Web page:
A splitting maul can be used to drive metal wedges – something you do not want to do with your splitting axe. You can even tap gently on its hammer end with a sledge hammer to break it lose if it sticks in a big log. It is made for that sort of abuse.
A splitting axe is best used on straight grained wood. The wood can be seasoned or unseasoned. Even though the splitting axe is sharper than your ordinary maul, it still uses its wedge shape to force the wood apart along the grain. The difference is that the sharp blade can make a finer cut. This makes it ideal for cutting fine splints to use for kindling or for chair seats.
Other tools that are used in squaring lumber or in making fine splints or even shingles are the adze (a sort of hoe-shaped implement) or a froe – a long blade that makes an L shape from its handle.
A splitting axe should not be wiggled from side to side in a cut, nor should it be hit with another metal implement. Because of its fine, wedge shape with a hole for the handle worked through it, that kind of abuse can cause the axe head to break.
Taking Care of Your Splitting Maul or Splitting Axe
Treat your splitting maul or your splitting axe with the same care you would a fine pocket knife, a good set of chisels or any other tool. Never leave your axe out-of-doors in wet weather. Water is a powerful element – especially when it turns to ice. A wet, wooden handle than has frozen can expand and break the axe head. Furthermore, a weathered handle can develop splinters – something that is absolutely no fun to discover while you are trying to split wood!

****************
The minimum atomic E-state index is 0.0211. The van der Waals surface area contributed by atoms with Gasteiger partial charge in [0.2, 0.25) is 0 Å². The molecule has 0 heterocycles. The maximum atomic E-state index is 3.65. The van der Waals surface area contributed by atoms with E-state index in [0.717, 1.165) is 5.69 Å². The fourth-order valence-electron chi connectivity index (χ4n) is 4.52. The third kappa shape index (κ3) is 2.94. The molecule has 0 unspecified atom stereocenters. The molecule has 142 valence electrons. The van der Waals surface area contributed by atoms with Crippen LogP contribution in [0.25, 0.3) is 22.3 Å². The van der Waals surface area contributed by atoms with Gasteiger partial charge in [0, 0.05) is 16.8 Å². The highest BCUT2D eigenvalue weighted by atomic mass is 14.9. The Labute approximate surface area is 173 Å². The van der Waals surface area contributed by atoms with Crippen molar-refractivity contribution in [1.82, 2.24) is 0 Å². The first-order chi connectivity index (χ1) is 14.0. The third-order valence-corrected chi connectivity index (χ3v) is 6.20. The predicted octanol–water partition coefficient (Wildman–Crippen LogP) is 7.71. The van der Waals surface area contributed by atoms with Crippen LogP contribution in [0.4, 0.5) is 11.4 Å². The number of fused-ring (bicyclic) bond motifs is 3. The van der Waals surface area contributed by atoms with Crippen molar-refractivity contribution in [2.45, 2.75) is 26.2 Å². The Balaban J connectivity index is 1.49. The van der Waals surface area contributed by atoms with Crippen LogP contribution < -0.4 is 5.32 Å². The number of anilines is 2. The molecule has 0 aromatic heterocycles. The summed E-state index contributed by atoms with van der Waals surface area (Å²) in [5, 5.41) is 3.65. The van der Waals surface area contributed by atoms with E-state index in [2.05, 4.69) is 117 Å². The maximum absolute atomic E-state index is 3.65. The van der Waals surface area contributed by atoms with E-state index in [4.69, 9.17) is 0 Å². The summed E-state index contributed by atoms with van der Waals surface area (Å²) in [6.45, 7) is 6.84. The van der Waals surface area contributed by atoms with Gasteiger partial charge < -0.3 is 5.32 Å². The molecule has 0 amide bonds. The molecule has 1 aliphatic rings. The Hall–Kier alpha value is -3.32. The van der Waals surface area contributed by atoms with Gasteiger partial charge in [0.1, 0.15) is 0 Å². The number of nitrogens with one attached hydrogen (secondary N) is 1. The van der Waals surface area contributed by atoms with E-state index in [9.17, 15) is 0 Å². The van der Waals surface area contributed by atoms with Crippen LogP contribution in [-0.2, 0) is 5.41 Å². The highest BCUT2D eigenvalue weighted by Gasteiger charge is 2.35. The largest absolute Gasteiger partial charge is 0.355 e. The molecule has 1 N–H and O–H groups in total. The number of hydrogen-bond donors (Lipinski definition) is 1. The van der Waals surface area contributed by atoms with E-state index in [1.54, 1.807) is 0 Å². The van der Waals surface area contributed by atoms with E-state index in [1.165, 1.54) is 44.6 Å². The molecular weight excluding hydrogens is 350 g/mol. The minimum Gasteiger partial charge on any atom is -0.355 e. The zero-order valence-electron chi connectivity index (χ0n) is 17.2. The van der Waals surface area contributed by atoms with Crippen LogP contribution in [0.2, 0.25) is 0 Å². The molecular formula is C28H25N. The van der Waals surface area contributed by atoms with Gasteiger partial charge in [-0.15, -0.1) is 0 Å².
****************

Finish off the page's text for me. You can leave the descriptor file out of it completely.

A splitting maul does not need to be as sharp as an axe, but it might occasionally need sharpening. Since it only needs sharpened lightly, you are likely to only need a whet stone to bring its edge to the proper bevel. A splitting axe might need a little more edge, but again, it is intended to force the wood apart along the grain, not to cut across it. Therefore, it does not need to be as sharp as a cutting axe.
After use, clean off any tree sap and make sure the metal head of the maul is dry. If you notice rust on it, run a bit of sand paper over it lightly and wipe it down with a little 3-in-1 oil. You won’t need a lot – just enough to protect the metal.
Fiberglass handles won’t need the same kind of care as wooden handles, but it is a good idea to check them over and to wipe them down. Accumulated gunk doesn’t help your grip. If your wooden handle seems to be a little rough, give it a light rub with some sandpaper, and lightly wipe a little linseed oil over it. Let it dry before using it.
Selecting a Maul for Your Own Use